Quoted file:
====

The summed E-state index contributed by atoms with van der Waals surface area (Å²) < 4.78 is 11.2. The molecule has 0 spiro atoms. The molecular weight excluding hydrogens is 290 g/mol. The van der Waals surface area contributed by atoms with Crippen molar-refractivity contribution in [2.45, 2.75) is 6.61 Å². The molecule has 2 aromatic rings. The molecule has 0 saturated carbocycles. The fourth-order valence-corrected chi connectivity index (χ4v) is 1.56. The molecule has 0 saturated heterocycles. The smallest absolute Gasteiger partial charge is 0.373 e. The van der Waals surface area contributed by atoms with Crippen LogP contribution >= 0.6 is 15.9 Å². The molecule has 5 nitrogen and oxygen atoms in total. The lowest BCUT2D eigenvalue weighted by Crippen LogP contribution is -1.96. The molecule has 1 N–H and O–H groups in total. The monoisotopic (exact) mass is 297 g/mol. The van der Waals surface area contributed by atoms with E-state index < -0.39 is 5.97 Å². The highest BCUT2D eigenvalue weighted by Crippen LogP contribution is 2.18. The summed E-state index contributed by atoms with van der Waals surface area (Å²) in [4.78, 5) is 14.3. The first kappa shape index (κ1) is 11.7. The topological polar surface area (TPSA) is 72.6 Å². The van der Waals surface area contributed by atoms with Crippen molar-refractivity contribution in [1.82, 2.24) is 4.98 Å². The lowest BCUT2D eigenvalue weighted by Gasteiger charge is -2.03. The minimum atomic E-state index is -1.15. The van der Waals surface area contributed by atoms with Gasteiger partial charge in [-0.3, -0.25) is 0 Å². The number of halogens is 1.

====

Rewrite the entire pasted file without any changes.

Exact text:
The summed E-state index contributed by atoms with van der Waals surface area (Å²) < 4.78 is 11.2. The molecule has 0 spiro atoms. The molecular weight excluding hydrogens is 290 g/mol. The van der Waals surface area contributed by atoms with Crippen molar-refractivity contribution in [2.45, 2.75) is 6.61 Å². The molecule has 2 aromatic rings. The molecule has 0 saturated carbocycles. The fourth-order valence-corrected chi connectivity index (χ4v) is 1.56. The molecule has 0 saturated heterocycles. The smallest absolute Gasteiger partial charge is 0.373 e. The van der Waals surface area contributed by atoms with Crippen LogP contribution >= 0.6 is 15.9 Å². The molecule has 5 nitrogen and oxygen atoms in total. The lowest BCUT2D eigenvalue weighted by Crippen LogP contribution is -1.96. The molecule has 1 N–H and O–H groups in total. The monoisotopic (exact) mass is 297 g/mol. The van der Waals surface area contributed by atoms with E-state index < -0.39 is 5.97 Å². The highest BCUT2D eigenvalue weighted by Crippen LogP contribution is 2.18. The summed E-state index contributed by atoms with van der Waals surface area (Å²) in [4.78, 5) is 14.3. The first kappa shape index (κ1) is 11.7. The topological polar surface area (TPSA) is 72.6 Å². The van der Waals surface area contributed by atoms with Crippen molar-refractivity contribution in [1.82, 2.24) is 4.98 Å². The lowest BCUT2D eigenvalue weighted by Gasteiger charge is -2.03. The minimum atomic E-state index is -1.15. The van der Waals surface area contributed by atoms with Gasteiger partial charge in [-0.3, -0.25) is 0 Å². The number of halogens is 1.